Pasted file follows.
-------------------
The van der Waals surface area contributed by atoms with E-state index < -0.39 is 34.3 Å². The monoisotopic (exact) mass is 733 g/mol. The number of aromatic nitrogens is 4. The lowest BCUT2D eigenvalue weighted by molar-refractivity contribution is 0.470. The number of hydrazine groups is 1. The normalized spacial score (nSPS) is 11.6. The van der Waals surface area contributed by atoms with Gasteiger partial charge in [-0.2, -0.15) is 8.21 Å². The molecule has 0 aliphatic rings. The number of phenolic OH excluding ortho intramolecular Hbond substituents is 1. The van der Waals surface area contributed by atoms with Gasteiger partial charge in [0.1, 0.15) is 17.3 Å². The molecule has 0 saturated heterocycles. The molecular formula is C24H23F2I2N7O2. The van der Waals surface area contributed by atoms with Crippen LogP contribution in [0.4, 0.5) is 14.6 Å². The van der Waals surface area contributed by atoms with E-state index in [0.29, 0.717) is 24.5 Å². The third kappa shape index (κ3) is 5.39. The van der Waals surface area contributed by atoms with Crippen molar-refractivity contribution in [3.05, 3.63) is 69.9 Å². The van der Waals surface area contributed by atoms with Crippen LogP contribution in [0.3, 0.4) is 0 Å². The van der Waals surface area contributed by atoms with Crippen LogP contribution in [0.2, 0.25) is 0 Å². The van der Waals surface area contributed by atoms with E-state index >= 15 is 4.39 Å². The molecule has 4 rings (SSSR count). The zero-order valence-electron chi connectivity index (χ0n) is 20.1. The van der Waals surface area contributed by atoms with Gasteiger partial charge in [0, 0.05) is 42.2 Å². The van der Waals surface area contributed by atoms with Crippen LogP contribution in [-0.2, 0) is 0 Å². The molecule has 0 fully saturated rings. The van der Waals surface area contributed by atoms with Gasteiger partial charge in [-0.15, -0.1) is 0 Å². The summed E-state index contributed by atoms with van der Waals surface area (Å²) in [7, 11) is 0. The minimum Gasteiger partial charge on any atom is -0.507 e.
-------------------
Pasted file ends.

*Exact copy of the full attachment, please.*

The van der Waals surface area contributed by atoms with E-state index < -0.39 is 34.3 Å². The monoisotopic (exact) mass is 733 g/mol. The number of aromatic nitrogens is 4. The lowest BCUT2D eigenvalue weighted by molar-refractivity contribution is 0.470. The number of hydrazine groups is 1. The normalized spacial score (nSPS) is 11.6. The van der Waals surface area contributed by atoms with Gasteiger partial charge in [-0.2, -0.15) is 8.21 Å². The molecule has 0 aliphatic rings. The number of phenolic OH excluding ortho intramolecular Hbond substituents is 1. The van der Waals surface area contributed by atoms with Gasteiger partial charge in [0.1, 0.15) is 17.3 Å². The molecule has 0 saturated heterocycles. The molecular formula is C24H23F2I2N7O2. The van der Waals surface area contributed by atoms with Crippen LogP contribution in [0.4, 0.5) is 14.6 Å². The van der Waals surface area contributed by atoms with E-state index in [0.29, 0.717) is 24.5 Å². The third kappa shape index (κ3) is 5.39. The van der Waals surface area contributed by atoms with Crippen molar-refractivity contribution in [3.05, 3.63) is 69.9 Å². The van der Waals surface area contributed by atoms with Crippen LogP contribution in [0.3, 0.4) is 0 Å². The van der Waals surface area contributed by atoms with Crippen LogP contribution in [0.2, 0.25) is 0 Å². The van der Waals surface area contributed by atoms with E-state index >= 15 is 4.39 Å². The molecule has 4 rings (SSSR count). The zero-order valence-electron chi connectivity index (χ0n) is 20.1. The van der Waals surface area contributed by atoms with Gasteiger partial charge in [0, 0.05) is 42.2 Å². The van der Waals surface area contributed by atoms with Crippen LogP contribution in [-0.2, 0) is 0 Å². The molecule has 0 fully saturated rings. The van der Waals surface area contributed by atoms with Gasteiger partial charge in [-0.15, -0.1) is 0 Å². The summed E-state index contributed by atoms with van der Waals surface area (Å²) in [7, 11) is 0. The minimum Gasteiger partial charge on any atom is -0.507 e.